Possible benefits of meditation for developers

Programming is hard work where you solve problems and try to manage complexity. Can you honestly say that you take measures for keeping your mind fresh? Keeping your body active through exercise is a great benefit for your mind, but I would like to talk about an exercise for your mind with benefits for your body also. This is of course not just for developers, but this is a blog aimed at developers. We live in a stressful world where our mind is bombarded with impressions that our mind is usually terrible at dealing with, so we need a tool to help our mind cope with this. The great part is that it will benefit your life in general and not just your work as a developer.

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One year of working remote

Yet another post on summing up the first year of working remote. But I hope it can inspire someone out there, or give someone some clue to what it's like and where the great parts are and possible hidden pitfalls. I'm not saying it's for everyone since I know plenty of people who like the idea of having a clear distinction between work and home. But for me it works and I probably never want to go back.

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ngrok, a versatile tool for web developers

In most cases your development machine will be local only, sitting behind a NAT or a firewall. So what happens when you need to show your progress externally or on a mobile device, or when you have to test a web hook from an external provider? This is possible, and a very simple task using ngrok. It's completely open source, created by Alan Shreve (@inconshreveable) and it's free! Some premium features you have to pay for, but for the most part you can use it in all its glory for no expense. It describes itself as:

ngrok is a reverse proxy that creates a secure tunnel from a public endpoint to a locally running web service. ngrok captures and analyzes all traffic over the tunnel for later inspection and replay.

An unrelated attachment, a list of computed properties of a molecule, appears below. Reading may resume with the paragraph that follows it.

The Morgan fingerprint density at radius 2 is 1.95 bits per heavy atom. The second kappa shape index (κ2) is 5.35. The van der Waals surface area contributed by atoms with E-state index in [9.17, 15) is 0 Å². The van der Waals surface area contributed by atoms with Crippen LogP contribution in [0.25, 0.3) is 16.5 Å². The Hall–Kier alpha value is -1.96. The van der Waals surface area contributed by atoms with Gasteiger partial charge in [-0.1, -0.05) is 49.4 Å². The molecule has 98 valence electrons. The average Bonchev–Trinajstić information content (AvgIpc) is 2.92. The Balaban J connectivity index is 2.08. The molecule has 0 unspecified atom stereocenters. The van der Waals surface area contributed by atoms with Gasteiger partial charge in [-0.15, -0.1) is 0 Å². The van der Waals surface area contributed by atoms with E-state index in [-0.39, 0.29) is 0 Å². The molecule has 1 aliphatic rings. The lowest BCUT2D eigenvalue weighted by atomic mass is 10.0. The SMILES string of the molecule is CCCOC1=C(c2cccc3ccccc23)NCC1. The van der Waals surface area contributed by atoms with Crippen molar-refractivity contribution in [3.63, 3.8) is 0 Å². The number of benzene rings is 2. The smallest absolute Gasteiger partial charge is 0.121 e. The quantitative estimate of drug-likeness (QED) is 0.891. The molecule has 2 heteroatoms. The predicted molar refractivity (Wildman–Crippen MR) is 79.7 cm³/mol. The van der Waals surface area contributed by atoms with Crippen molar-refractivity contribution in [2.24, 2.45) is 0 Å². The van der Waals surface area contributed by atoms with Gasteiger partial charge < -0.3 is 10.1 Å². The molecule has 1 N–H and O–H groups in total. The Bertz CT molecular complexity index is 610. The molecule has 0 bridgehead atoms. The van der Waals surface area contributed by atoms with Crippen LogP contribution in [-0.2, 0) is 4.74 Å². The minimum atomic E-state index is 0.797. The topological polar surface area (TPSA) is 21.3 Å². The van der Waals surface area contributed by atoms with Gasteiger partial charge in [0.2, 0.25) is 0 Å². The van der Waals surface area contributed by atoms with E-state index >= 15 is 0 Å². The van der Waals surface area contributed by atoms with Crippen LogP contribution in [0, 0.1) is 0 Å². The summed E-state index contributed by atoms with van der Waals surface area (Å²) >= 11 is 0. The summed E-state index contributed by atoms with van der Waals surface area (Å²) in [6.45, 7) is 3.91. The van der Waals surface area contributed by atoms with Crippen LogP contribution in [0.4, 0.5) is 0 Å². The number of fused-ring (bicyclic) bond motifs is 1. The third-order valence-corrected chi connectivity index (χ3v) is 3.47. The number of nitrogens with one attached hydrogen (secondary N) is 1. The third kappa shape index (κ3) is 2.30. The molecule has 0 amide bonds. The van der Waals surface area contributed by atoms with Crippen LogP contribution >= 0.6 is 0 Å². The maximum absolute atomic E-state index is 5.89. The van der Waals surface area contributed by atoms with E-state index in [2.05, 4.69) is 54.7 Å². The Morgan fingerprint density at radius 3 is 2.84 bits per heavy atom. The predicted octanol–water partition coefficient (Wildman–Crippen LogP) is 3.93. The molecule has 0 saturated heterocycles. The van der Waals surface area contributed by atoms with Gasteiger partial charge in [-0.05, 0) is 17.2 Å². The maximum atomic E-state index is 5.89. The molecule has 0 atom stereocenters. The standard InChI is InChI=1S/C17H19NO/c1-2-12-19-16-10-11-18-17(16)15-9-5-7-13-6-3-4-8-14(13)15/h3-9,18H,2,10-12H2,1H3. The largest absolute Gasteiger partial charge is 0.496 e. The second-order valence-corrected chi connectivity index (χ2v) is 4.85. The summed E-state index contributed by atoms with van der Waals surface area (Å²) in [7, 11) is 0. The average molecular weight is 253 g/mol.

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Atomic deploy for PHP applications

Once your application reaches a critical mass of users, you want to be able to deploy without any abruptions in the service. Users could be really frustrated if they work on something and suddenly when they try to save they get a message saying the service is currently unavailable and their work is nowhere to be found. It's a horrendous user experience. Striving for your deployment to be as fast and responsive as possible just won't cut it. We need to make them atomic.

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So I spoke at a conference

A while back I saw the announcement of a PHP conference that would take place here in Stockholm where I live. I was very excited since it's the only conference I've heard of focused only on PHP here in Sweden. Actually it's focused on Symfony, but the components are such a major part of PHP nowadays. And then I came around thinking that perhaps I could contribute something to this conference. I had previously only given presentations at meetups and really enjoyed doing that. And since I'm writing a book on deploying PHP applications, I thought it would be great to at least try to get a talk accepted for that topic. So I submitted my talk proposal with the title "Deploying PHP applications" to Symfony November Camp, and waited.

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